Managing the demands of a multifaceted fashion empire, plus handling family matters and throwing her Sunday-night Chinese dinner parties, leaves Vera Wang with little time to unwind. But the designer always makes sure to enjoy a good night’s sleep. “The ability to relax amid the chaos is one of my greatest gifts,” she says.
At 7 a.m.: Home Time
I wake up around 7 and spend the morning catching up on emails, texting, and reading anything I want to study closely. I’m on the phone with some of my top staffers to discuss business things that I don’t otherwise get to throughout the day. My favorite thing to eat for breakfast is an omelet with a little toast and maybe a slice—just one—of bacon. Oddly enough, lately I have also developed this thing for vanilla pudding packs. They’re all chemicals, I’m sure, but I love the taste, and they’re very filling until lunch.
At 9 a.m.: Laser Focus
Once I get to the office, it’s hard to describe a typical day—except for when we’re working on a show, and then the collection takes precedence over everything else. The nature of how much faster our business is today means I work on a very tight schedule, and this is when I collaborate closely with the design team.
At 12 p.m.: Soup Or Salad
I rarely get to leave the office. Usually I work right through the entire day, even during the fitting of a dress on a model. But I think it’s important not to skip meals, so we order in for the team and eat in the design room or my office. I go through periods of Japanese for six months, or sometimes it’s a favorite Jewish deli for chicken soup with lots of vegetables. I love that in the winter because it just feels like it’s keeping you from getting a cold.
At 4 p.m.: Buck Stops Here
The day is pretty intense, with all the juggling and so many hats to wear. Because my company is privately owned and I am the CEO, all the responsibility of running it falls onto me, so I also have meetings about production, employees, leases, or how a certain division is doing financially. The pressure is very real, but it’s nice having your name on the door.
At 6 p.m.: Always On
I try to leave the office at about 6, but prior to any collection, god only knows. Frequently, out of sheer paranoia, I’ll work Saturday and Sunday. We do one line every 12 weeks, between bridal and ready-to-wear.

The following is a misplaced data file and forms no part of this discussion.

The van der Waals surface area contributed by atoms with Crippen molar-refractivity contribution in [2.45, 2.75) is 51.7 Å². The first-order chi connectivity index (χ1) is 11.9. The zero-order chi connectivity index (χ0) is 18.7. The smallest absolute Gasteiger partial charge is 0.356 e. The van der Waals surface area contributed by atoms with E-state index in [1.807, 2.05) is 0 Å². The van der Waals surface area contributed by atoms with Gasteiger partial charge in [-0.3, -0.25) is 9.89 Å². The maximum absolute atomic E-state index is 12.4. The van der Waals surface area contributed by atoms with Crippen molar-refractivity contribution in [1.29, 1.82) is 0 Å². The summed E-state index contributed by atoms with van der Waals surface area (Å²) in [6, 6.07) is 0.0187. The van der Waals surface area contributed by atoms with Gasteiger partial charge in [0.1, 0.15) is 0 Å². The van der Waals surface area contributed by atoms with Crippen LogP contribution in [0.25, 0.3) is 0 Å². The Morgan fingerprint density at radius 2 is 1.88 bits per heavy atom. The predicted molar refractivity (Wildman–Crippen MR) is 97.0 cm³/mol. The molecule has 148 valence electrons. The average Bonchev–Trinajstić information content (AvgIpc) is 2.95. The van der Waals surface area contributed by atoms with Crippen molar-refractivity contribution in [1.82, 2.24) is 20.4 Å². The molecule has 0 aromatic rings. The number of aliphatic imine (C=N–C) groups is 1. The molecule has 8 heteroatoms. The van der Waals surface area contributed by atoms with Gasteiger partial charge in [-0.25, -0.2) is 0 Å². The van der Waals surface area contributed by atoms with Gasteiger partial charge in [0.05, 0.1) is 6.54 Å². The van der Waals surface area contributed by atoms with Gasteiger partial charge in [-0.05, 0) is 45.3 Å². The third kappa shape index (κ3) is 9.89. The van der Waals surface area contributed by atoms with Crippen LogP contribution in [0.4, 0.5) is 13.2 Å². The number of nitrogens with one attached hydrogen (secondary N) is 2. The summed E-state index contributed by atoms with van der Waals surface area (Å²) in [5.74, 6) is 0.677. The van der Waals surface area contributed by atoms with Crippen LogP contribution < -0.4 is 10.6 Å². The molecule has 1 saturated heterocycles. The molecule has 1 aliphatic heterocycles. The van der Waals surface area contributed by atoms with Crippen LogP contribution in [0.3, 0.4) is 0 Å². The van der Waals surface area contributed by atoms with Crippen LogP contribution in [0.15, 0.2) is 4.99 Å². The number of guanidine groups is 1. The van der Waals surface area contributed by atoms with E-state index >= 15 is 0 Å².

At 9 p.m.: Home Life
My daughters [Cecilia, 26, and Josephine, 23] have their own lives, so I try to catch up with them on Sunday nights when I have friends over and my cook does homemade Chinese food. I always hated Sundays when I was in school, so I thought this was a nice way to enjoy them. And during the week, there are so many events—you always feel like there’s something you have to attend.
My father taught me to work hard and be patient, but Woody Allen gave me some advice too. He said, “Vera, after five or six hours, you are no longer productive,” and I said, “I have to work longer than you because I’m not Woody Allen!” Those are very different kinds of advice, and I pay attention to one but not the other.
HOW I ENGAGE
I’m not a huge exercise person, but I love to play golf at Liberty National, in Jersey City, N. J., or at Atlantic Golf Club in the Hamptons if I happen to be out there. I’m terrible but enthusiastic.
HOW I REVIVE
Bathing, but not in the complicated ritualistic way of the Japanese, is one of my favorite things. It feels like a mini-spa. The other is having my hair blown out. I have such long, thick hair that some days I want to chop it all off. Sitting there is an annoyance, but at the same time, I am able to get a lot of work done.
WHAT INSPIRES ME
Art makes me think of things in a different way, intellectually and visually. I recently bought a Lucio Fontana painting that I had been looking at for years, and it has taken me another two months to figure out how to frame it, so that has been a whole issue. I’m fascinated to see so many people going to museums today. It’s encouraging that in a world of disposability, so many people are valuing permanence.
HAUTE ROAD TRIP
I’m slogging through a collection right now, and it’s rough, so I gave myself a teensy break to go to the couture shows in Paris. The designs are so elevated and beautifully made, and most of those houses actually sell their clothing to their clients. So much of ready-to-wear is just used to promote these days. Couture reminds me of the importance of creating.
I probably have seven meetings a day because I have to know what’s going on with every single thing we do, from sheets and towels to eyewear, home goods, and fragrances. I learned that very well from Ralph Lauren, who was my mentor. People might think that when you license your name, you just get a check, but that’s not the reality. You have to create a vision for all of these specific products and keep them consistent. The real work begins when you finish a deal.